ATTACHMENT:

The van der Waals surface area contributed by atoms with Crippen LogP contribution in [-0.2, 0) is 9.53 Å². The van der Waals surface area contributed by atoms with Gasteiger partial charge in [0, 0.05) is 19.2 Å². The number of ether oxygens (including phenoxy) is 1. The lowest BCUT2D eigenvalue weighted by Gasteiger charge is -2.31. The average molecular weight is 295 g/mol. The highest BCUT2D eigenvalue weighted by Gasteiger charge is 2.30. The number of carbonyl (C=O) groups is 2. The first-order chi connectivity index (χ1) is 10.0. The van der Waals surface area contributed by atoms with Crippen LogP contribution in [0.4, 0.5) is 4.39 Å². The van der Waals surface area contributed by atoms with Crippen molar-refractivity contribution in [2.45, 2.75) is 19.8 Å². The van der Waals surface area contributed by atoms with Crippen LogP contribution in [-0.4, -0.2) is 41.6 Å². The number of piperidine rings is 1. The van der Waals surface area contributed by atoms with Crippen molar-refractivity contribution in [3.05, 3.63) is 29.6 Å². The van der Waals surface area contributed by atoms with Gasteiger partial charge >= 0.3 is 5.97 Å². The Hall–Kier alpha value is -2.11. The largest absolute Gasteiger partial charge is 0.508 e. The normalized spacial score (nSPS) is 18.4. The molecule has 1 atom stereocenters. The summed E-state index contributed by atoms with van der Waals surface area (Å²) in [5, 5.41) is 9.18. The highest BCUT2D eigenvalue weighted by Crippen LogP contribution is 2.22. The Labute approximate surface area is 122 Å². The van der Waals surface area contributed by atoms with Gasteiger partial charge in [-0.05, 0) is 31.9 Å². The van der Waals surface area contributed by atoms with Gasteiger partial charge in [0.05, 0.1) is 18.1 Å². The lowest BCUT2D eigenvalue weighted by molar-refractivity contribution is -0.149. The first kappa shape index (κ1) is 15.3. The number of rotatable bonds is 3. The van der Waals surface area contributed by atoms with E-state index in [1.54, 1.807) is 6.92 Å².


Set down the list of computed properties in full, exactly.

The van der Waals surface area contributed by atoms with Crippen LogP contribution in [-0.2, 0) is 9.53 Å². The van der Waals surface area contributed by atoms with Gasteiger partial charge in [0, 0.05) is 19.2 Å². The number of ether oxygens (including phenoxy) is 1. The lowest BCUT2D eigenvalue weighted by Gasteiger charge is -2.31. The average molecular weight is 295 g/mol. The highest BCUT2D eigenvalue weighted by Gasteiger charge is 2.30. The number of carbonyl (C=O) groups is 2. The first-order chi connectivity index (χ1) is 10.0. The van der Waals surface area contributed by atoms with Crippen LogP contribution in [0.4, 0.5) is 4.39 Å². The van der Waals surface area contributed by atoms with Crippen molar-refractivity contribution in [2.45, 2.75) is 19.8 Å². The van der Waals surface area contributed by atoms with Crippen LogP contribution in [-0.4, -0.2) is 41.6 Å². The number of piperidine rings is 1. The van der Waals surface area contributed by atoms with Crippen molar-refractivity contribution in [3.05, 3.63) is 29.6 Å². The van der Waals surface area contributed by atoms with Gasteiger partial charge >= 0.3 is 5.97 Å². The Hall–Kier alpha value is -2.11. The largest absolute Gasteiger partial charge is 0.508 e. The normalized spacial score (nSPS) is 18.4. The molecule has 1 atom stereocenters. The summed E-state index contributed by atoms with van der Waals surface area (Å²) in [5, 5.41) is 9.18. The highest BCUT2D eigenvalue weighted by Crippen LogP contribution is 2.22. The Labute approximate surface area is 122 Å². The van der Waals surface area contributed by atoms with Gasteiger partial charge in [-0.05, 0) is 31.9 Å². The van der Waals surface area contributed by atoms with Gasteiger partial charge in [0.05, 0.1) is 18.1 Å². The lowest BCUT2D eigenvalue weighted by molar-refractivity contribution is -0.149. The first kappa shape index (κ1) is 15.3. The number of rotatable bonds is 3. The van der Waals surface area contributed by atoms with E-state index in [1.54, 1.807) is 6.92 Å².